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Waterboys are up to ambitious task of adapting poems

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'American Coyotes' Series

Traveling by Jeep, boat and foot, Tribune-Review investigative reporter Carl Prine and photojournalist Justin Merriman covered nearly 2,000 miles over two months along the border with Mexico to report on coyotes — the human traffickers who bring illegal immigrants into the United States. Most are Americans working for money and/or drugs. This series reports how their operations have a major impact on life for residents and the environment along the border — and beyond.

Saturday, March 30, 2013, 12:01 a.m.
 

‘An Appointment With Mr. Yeats'

The Waterboys (Proper)

★★★★

As the lone constant member of British rock outfit the Waterboys, Mike Scott has spent 30 years making first-rate records. Latest project, “An Appointment With Mr. Yeats,” ranks among the Waterboys' most ambitious to date, but Scott pulls it off in fine fashion. He's adapted 14 poems by noted Irish poet William Butler Yeats and set them to music and what could have turned into a self-indulgent mess, instead stands among the best entries in the Waterboys' discography.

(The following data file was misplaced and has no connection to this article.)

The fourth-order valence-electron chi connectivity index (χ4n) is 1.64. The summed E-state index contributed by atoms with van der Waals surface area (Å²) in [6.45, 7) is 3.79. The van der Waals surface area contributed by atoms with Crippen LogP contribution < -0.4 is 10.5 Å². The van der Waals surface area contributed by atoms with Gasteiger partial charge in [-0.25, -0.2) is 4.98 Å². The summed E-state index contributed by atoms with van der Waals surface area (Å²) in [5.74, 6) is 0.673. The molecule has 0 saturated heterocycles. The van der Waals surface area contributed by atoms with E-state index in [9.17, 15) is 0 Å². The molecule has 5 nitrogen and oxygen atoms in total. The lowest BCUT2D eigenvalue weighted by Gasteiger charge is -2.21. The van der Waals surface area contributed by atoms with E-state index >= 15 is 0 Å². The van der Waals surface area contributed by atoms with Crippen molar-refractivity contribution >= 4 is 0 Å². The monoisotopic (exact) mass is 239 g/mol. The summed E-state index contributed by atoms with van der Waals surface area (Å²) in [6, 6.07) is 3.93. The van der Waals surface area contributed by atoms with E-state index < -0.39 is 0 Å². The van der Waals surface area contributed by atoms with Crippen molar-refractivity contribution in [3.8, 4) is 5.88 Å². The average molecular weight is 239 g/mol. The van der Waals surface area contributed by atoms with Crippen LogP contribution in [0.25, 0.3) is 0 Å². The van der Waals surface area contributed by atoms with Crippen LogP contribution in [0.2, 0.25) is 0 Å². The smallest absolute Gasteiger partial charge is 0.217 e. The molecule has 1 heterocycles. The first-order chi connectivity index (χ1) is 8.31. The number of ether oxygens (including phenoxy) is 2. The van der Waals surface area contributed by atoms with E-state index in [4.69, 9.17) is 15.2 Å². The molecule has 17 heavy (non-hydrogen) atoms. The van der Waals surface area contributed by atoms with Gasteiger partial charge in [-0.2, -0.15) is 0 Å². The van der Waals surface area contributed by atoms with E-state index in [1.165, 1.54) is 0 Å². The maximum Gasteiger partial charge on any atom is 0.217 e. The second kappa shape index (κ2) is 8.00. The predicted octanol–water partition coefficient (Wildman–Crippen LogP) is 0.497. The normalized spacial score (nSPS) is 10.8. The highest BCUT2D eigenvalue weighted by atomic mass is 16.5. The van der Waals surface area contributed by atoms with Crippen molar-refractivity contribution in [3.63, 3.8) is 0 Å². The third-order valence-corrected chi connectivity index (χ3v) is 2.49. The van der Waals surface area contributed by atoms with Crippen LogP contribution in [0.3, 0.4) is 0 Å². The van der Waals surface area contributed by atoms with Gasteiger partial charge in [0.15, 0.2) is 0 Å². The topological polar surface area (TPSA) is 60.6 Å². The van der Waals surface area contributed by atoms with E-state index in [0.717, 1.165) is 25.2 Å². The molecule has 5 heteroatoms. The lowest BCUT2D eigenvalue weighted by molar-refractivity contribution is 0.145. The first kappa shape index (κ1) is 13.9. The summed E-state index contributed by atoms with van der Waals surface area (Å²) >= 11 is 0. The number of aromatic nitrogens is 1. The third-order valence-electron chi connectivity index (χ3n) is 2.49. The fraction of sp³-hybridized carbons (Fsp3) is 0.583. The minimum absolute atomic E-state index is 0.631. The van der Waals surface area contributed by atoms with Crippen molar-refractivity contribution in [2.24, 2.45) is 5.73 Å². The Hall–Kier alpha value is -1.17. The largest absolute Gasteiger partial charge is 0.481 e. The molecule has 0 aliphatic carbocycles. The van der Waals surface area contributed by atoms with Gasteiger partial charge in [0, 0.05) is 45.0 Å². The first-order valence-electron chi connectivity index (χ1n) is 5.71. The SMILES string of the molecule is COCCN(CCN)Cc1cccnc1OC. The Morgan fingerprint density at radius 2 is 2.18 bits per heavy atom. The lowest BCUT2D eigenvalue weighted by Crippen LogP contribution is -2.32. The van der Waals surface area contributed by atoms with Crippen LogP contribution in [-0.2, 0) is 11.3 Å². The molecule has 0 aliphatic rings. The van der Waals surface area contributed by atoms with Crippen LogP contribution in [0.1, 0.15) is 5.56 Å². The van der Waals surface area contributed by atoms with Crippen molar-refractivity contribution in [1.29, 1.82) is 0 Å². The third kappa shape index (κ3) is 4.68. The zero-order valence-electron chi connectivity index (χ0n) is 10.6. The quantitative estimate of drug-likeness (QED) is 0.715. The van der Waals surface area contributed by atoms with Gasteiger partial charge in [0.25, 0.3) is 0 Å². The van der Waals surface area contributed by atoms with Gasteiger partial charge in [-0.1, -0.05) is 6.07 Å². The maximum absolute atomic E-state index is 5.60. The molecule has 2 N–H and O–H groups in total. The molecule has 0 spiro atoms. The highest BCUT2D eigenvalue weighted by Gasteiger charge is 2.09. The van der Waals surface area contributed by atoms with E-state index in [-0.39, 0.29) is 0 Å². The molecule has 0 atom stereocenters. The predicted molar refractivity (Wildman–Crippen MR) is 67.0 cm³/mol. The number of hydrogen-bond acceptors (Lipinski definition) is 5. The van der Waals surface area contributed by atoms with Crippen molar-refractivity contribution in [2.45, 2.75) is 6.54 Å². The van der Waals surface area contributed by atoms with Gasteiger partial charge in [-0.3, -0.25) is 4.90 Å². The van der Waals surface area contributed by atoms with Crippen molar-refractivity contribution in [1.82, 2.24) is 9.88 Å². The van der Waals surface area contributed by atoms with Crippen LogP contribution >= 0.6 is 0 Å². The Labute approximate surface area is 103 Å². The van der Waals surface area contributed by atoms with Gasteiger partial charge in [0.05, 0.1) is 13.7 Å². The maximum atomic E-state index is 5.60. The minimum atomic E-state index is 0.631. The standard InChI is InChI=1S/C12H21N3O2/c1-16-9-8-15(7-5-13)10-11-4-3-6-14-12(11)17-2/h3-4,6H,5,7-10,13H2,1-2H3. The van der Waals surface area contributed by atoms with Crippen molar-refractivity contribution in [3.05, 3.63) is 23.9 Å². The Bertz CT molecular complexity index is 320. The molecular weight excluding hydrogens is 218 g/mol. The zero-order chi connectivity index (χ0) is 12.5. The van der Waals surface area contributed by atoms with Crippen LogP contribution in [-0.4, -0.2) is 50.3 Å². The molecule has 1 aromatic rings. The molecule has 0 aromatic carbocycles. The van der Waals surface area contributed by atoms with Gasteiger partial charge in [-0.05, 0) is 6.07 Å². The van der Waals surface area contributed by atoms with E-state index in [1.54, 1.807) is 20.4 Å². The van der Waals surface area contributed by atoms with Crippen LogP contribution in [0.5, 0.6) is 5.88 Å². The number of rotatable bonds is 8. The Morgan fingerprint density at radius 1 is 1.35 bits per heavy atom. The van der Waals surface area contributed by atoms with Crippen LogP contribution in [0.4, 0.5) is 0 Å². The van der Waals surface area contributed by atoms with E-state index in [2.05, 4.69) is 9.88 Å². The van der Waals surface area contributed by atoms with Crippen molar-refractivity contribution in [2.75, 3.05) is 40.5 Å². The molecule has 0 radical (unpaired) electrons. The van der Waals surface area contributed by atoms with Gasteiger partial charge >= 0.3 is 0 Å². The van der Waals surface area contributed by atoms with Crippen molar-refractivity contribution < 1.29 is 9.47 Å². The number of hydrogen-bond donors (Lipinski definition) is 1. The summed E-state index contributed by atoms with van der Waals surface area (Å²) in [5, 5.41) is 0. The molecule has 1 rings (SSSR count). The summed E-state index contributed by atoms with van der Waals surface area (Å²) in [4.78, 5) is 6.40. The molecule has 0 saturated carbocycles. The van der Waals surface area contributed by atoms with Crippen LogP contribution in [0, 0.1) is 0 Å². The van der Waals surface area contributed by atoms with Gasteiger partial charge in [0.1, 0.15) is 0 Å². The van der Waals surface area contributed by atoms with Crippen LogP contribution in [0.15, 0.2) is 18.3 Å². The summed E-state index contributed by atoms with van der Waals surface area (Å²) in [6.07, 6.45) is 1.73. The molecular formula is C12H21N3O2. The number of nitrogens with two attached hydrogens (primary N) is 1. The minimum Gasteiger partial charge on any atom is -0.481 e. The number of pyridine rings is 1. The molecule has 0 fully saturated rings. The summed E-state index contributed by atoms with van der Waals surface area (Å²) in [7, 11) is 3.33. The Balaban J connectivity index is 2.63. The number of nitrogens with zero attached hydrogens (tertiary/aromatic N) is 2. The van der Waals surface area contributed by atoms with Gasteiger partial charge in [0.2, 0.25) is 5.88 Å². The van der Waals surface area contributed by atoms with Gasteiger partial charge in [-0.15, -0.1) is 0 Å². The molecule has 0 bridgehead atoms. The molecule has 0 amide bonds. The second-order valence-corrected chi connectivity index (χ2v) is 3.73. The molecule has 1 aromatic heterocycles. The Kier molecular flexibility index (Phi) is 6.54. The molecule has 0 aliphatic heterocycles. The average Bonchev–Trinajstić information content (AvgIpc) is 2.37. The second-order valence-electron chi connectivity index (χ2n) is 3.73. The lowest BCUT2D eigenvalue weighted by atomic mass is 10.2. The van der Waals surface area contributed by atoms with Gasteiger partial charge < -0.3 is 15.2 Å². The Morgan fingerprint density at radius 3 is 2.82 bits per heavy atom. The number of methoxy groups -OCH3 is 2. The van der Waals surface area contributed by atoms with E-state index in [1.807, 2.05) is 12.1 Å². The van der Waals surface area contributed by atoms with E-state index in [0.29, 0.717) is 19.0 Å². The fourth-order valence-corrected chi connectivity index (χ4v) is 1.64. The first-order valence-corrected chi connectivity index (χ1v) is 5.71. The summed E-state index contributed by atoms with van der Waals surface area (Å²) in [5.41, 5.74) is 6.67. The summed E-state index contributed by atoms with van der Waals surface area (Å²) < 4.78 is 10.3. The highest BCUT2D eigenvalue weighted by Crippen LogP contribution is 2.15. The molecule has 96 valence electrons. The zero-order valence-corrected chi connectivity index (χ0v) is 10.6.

From the opening moments of “The Hosting of the Shee,” it's evident Scott knows exactly what he's doing. The Waterboys impress throughout, with standouts that include “News for the Delphic Oracle,” “Sweet Dancer” (and its scene-stealing performance by guest vocalist Katie Kim), “White Birds,” “Mad as the Mist and Snow,” “September 1913,” “An Irish Airman Forsees His Death” and “Let the Earth Bear Witness.” Sure, the source material is terrific, but Scott and the Waterboys have elevated these poems to a new level of accessibility.

Jeffrey Sisk is an editor for Trib Total Media. Reach him at 412-664-9161 ext. 1952, or jsisk@tribweb.com.

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